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Fermilab | Batavia, IL | USA

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National laboratories offer computing time to Japanese physicists in wake of earthquake

Fermilab theoretical physicist Paul Mackenzie, spokesperson for the USQCD collaboration. Click on image for higher resolution version. Photo credit: Reidar Hahn.

The field of high-energy physics has always considered itself a family. To address some of the largest questions, such as how were we and the universe formed, it takes building-sized machines, enormous computing power and more resources than one nation can muster. This necessary collaboration has forged strong bonds among physicists and engineers across the globe.

So naturally when March 11 a tsunami and series of earthquakes struck Japan, home to one of the world’s largest high-energy physics laboratories and an accelerator research center, physicists in the U.S. started asking how they could help. It turns out that they have a unique resource to offer: computer power.

Lattice Quantum Chromodynamics (QCD)is a computational technique used to study the interactions of quarks and gluons and requires vast computing power. To help the Japanese continue this analysis, Fermilab and other U.S. labs will share their Lattice QCD computing resources.

 “We’re very happy that the shared use of our resources can allow our Japanese colleagues to continue their research during a time of crisis,” said Fermilab theoretical physicist Paul Mackenzie, spokesperson for the USQCD collaboration.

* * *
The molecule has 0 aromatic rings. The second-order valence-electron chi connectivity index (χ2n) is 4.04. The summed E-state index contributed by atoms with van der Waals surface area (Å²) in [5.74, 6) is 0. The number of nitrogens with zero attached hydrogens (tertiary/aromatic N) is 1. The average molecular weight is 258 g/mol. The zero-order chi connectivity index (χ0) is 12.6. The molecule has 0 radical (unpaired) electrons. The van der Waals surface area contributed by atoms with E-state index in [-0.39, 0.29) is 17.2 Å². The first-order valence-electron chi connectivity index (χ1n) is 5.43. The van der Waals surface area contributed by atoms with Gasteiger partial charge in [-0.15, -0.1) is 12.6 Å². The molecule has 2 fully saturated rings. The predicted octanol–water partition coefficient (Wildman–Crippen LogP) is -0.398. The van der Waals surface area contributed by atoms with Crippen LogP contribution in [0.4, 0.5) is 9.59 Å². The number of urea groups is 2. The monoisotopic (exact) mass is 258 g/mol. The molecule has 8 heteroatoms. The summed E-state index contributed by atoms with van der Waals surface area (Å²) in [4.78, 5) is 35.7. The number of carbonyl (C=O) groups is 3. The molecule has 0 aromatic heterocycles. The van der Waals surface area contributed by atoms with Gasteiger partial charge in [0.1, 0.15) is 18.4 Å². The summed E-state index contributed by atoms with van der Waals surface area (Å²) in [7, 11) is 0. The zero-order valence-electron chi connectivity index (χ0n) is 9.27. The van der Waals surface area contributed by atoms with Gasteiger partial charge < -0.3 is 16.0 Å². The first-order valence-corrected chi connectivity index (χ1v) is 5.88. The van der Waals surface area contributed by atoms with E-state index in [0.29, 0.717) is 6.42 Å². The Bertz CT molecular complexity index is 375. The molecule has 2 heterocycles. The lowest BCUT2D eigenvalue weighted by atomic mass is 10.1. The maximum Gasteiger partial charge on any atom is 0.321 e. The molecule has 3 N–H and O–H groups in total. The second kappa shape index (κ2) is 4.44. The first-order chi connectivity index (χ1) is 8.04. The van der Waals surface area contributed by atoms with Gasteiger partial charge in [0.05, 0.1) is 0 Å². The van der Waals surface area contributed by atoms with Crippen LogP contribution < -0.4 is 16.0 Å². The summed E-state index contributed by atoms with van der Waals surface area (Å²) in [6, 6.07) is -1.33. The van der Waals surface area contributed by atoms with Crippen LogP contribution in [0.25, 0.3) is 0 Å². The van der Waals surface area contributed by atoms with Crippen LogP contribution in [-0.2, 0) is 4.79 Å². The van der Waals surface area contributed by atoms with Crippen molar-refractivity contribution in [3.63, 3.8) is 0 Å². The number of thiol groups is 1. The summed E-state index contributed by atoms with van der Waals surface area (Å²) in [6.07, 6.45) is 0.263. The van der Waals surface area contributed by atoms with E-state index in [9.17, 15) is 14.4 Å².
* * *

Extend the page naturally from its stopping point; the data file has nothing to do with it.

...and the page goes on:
From now until the end of 2011, while computing facilities in eastern Japan face continuing electricity shortages, a percentage of the computing power at Brookhaven National Laboratory on Long Island, Fermi National Accelerator Laboratory near Chicago and Thomas Jefferson National Accelerator Facility in Virginia will be made available to the Japanese Lattice Quantum Chromodynamics (QCD) community.

“We appreciate the support from the U.S. QCD community,” said University of Tsukuba Vice President Akira Ukawa, spokesperson of the Japanese Lattice QCD community. “The sharing of resources will not only be instrumental to continue research in Japan through the current crisis, but will also mark a significant step in strengthening the international collaboration for progress in our field.”

Read the Fermilab press release here: http://www.fnal.gov/pub/presspass/press_releases/2011/USQCDrelease_052311.html

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